By: Ashwani Maindola
Scientist Dr Shiva Ayyadurai’s recent research has raised alarming questions on the functionality of Genetically Modified Organisms (GMOs) and their impact on plant behaviour as carcinogens.
The MIT (Massachusetts Institute of Technology)-based Indian origin scientist’s research has shown that GMOs have bad impact on molecular system of plant which results in excessive accumulation of formaldehyde – classified by the US Environmental Protection Agency (EPA) as a probable human carcinogen under conditions of unusually high or prolonged exposure.
Dr Ayyadurai’s new study published in the peer-reviewed Journal of Agricultural Sciences, 2015, applies modern computational systems’ biology methods to reveal genetically-modified soy creates significant disruption in basic cellular functions leading to a sharp increase in levels of formaldehyde, a known carcinogen. In the GMO, formaldehyde dramatically accumulates and glutathione, an antioxidant, is depleted. The study is the first systems biology analysis of its kind.
According to the research paper by Dr Ayyadurai and Prabhakar Deonikar, published in the journal, the safety assessment of GMOs is a contentious topic. Proponents of GMOs assert that GMOs are safe since the FDA’s policy of substantial equivalence considers GMOs “equivalent” to their non-GMO counterparts, and argue that GM is simply an extension of a “natural” process of plant breeding, a form of “genetic modification,” though done over longer time scales.
Meanwhile, anti-GMO activists counter that GMOs were unsafe since substantial equivalence was unscientific and outdated and it originated in the 1970s to assess safety of medical devices, which were not comparable to the complexity of biological systems, and contend that targeted GM was not plant breeding.
Dr Ayyadurai, who was in Delhi recently to propagate his research analysis, says, “The heart of the debate appears to be on the methodology used to determine criteria for substantial equivalence. Systems biology, which aims to understand complexity of the whole organism, as a system, rather than just studying its parts in a reductionist manner, may provide a framework to determine appropriate criteria, as it recognises that GM, small or large, may affect emergent properties of the whole system.
He explains, “ Herein, a promising computational systems biology method couples known perturbations on five biomolecules caused by the CP4 EPSPS GM of Glycine max L. (soybean), with an integrative model of C1 metabolism and oxidative stress (two molecular systems critical to plant function). The results predict significant accumulation of formaldehyde and concomitant depletion of glutathione in the GMO, suggesting how a “small” and single GM creates “large” and systemic perturbations to molecular systems equilibria.”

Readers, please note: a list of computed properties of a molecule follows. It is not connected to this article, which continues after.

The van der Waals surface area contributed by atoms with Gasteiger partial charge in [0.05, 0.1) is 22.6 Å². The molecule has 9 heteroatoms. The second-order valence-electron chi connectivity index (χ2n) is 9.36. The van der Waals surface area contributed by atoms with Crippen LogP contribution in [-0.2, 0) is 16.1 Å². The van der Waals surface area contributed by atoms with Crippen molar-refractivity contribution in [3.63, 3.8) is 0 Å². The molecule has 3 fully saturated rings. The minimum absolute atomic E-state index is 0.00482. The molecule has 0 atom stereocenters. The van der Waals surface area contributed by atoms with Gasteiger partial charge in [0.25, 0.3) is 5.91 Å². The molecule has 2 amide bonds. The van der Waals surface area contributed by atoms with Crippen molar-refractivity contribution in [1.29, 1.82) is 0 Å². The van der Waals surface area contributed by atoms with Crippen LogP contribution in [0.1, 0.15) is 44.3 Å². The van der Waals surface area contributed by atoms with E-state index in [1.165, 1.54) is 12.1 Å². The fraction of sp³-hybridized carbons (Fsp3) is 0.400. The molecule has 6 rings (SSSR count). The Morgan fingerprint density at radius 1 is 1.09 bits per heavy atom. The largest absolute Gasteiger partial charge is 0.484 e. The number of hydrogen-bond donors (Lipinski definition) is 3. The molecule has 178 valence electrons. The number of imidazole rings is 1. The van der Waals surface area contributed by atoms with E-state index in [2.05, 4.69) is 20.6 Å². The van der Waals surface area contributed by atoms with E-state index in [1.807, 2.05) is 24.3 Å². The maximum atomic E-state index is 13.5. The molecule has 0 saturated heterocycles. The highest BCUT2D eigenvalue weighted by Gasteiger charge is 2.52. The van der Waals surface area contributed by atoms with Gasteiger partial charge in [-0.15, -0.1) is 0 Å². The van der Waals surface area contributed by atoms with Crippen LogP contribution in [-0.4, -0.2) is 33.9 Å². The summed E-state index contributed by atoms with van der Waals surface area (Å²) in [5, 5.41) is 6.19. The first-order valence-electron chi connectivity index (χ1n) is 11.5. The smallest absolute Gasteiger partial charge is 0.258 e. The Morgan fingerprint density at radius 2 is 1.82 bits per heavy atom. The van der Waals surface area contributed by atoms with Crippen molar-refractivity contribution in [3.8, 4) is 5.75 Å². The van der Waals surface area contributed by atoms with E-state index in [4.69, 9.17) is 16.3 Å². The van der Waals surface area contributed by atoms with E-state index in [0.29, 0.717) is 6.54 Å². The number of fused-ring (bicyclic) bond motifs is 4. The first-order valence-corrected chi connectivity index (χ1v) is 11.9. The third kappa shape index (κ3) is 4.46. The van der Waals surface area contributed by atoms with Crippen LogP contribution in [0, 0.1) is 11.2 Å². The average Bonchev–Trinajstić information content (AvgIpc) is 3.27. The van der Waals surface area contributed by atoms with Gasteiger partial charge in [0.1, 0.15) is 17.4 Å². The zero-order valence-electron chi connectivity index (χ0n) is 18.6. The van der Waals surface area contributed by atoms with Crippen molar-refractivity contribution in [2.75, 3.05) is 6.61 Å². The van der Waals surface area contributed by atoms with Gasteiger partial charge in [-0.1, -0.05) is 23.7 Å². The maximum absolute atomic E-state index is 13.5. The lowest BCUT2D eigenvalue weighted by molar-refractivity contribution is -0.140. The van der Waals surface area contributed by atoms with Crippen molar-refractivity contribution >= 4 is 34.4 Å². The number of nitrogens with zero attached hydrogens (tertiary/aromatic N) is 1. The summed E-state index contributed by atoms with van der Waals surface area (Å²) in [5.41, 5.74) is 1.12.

Dr Ayyadurai adds, “The results from this study suggest a substantial difference in the molecular systems of non-GMO and GMO versions of soybean, as observed in the temporal dynamics of two biomarkers, formaldehyde and glutathione, which predict metabolic disruptions in C1 metabolism.”
In non-GMO plants, formaldehyde, a known toxin, remains at near zero levels, as it is naturally cleared through a process of formaldehyde detoxification, a molecular system resident in all plants, bacteria and fungi. Concomitantly, glutathione, a known anti-oxidising agent, in non-GMO plants, is naturally replenished and remains at non-zero steady state levels, to support such system detoxification of formaldehyde. However, in the GMO case of soybean, or RRS, there is a significant accumulation of formaldehyde and a concomitant depletion of glutathione, suggesting how a “small” and single GM can create “large” and systemic perturbations to molecular systems equilibria.
He adds that the results of this research were particularly relevant, as the United States White House on July 2, 2015, had ordered a review of rules for GM crops.
“The computational systems biology approach, herein, and the resultant predictions, may inform regulatory agencies in their efforts for “Improving Transparency and Ensuring Continued Safety in Biotechnology,” to adopt a systems biology approach using a combination of in silico, computational methods used herein, and subsequent targeted experimental in vitro and in vivo designs, to develop a systems understanding of “equivalence” using biomarkers, such as formaldehyde and glutathione, which predict metabolic disruptions, as criteria for modernising the safety assessment of GMOs, while fostering a much-needed transparent, collaborative and scientific discourse,” states Dr Ayyadurai.
Regulatory agencies, currently reviewing rules for GMO safety, may wish to adopt a systems biology approach using a combination of in silico, computational methods used herein, and subsequent targeted experimental in vitro and in vivo designs, to develop a systems understanding of “equivalence” using biomarkers, such as formaldehyde and glutathione, which predict metabolic disruptions, towards modernising the safety assessment of GMOs, according to the synopsis of the research paper.
Originally Published: FNB News